MGM resorts says 'cybersecurity issue' may have widespread impact

The company said the issue might have affected its properties in Las Vegas, Maryland, Massachusetts, Michigan, Mississippi, New Jersey, New York and Ohio.


MGM Resorts International reported a "cybersecurity issue" Monday that may have affected its hospitality, gaming and entertainment properties across the U.S.

The issue may still be affecting the publicly traded company: Some of its websites were down late Monday, and it urged customers to book rooms and request reservations by phone.

Its full impact on reservation systems and casino floors in Las Vegas, the company's base, as well as at properties in Maryland, Massachusetts, Michigan, Mississippi, New Jersey, New York and Ohio, was unknown, spokesperson Brian Ahern said.

In a statement Monday evening, the company said that the issue was ongoing but that its casino gaming floors were operational. "We continue to work diligently to resolve this issue," it said.

Earlier in the day, MGM resorts said that the matter affected "some of the company's systems" and that law enforcement had been notified.

Some MGM systems were shut down to protect data, and the company launched an internal investigation with the help of "leading external cybersecurity experts," it said.

The FBI in Las Vegas and the Nevada Gaming Control Board did not respond to requests for comment.

MGM lists 19 properties in the U.S. They include some of the most popular resorts in Las Vegas, including the Bellagio, Mandalay Bay and the Cosmopolitan. It also has properties in China.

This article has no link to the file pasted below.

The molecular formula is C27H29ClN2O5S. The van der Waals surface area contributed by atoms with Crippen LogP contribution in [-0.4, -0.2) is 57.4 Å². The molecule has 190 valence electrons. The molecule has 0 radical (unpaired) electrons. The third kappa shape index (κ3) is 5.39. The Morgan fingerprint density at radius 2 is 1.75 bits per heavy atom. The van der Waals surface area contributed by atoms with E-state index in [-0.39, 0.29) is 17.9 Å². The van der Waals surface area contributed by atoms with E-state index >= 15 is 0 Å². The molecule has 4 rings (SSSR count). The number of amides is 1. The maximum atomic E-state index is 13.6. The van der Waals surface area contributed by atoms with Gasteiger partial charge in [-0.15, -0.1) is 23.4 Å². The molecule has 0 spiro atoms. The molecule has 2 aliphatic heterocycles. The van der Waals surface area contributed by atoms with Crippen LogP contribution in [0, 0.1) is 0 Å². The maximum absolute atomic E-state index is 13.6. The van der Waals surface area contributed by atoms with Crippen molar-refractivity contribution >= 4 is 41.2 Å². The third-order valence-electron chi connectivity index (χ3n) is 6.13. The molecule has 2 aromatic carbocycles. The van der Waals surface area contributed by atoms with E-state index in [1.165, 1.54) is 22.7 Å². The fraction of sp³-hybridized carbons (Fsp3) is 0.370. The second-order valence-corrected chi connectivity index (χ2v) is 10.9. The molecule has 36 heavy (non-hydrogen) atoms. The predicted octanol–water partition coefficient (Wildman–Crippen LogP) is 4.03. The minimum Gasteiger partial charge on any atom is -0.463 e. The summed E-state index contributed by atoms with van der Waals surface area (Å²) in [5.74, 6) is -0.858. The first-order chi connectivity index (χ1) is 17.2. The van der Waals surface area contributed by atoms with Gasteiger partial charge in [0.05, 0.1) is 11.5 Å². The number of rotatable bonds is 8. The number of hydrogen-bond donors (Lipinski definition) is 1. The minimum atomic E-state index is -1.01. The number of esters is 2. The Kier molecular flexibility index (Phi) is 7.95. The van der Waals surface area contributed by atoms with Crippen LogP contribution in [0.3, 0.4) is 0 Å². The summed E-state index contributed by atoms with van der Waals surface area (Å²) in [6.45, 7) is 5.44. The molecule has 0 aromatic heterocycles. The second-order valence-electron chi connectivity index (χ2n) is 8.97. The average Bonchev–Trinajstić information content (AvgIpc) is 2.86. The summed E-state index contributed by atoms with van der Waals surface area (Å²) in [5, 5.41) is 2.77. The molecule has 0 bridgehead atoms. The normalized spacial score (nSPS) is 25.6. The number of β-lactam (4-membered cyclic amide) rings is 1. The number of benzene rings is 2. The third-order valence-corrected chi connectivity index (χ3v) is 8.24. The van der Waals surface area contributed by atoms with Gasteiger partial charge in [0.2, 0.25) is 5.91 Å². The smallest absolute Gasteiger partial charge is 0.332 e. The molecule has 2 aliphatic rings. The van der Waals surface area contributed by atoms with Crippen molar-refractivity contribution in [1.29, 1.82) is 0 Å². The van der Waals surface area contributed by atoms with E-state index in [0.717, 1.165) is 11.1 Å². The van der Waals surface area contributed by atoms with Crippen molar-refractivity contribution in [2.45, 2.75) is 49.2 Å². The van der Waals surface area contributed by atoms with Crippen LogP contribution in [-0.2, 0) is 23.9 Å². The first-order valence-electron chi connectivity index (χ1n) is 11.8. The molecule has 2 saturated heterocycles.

Late last year Nevada's gaming board approved stricter cybersecurity measures, including a three-day window to report any online system breaches.

In July, the Securities and Exchange Commission adopted a similar rule for large, publicly traded companies. It requires a significant breach to be reported within four business days, but the requirement won't be in effect until December.

"Whether a company loses a factory in a fire — or millions of files in a cybersecurity incident — it may be material to investors,” SEC Chair Gary Gensler said in a statement in July.

South Point Hotel and Casino attorney Barry Lieberman said in a letter to the Nevada board that some of its measures, yet to be enacted at the time, were not needed.

"Almost all licensees have cybersecurity insurance," he said in a letter to the executive secretary of the board. "Those insurance companies require the licensees to take steps necessary to prevent cyber attacks."

Josh Heller, the manager of information security engineering at the wireless technology company Digi International, said contemporary cyberattacks can rapidly spread throughout companies through single, official-looking emails that prompt employees to enter their passwords.

"A simple [phishing] email opened on the corporate network could spread like wildfire," he said.

Heller suggested artificial intelligence could give companies a fast, relatively inexpensive way to alert managers of breaches and "isolate the impact."

Follow-up questions for an MGM Resorts spokesperson went unanswered Monday.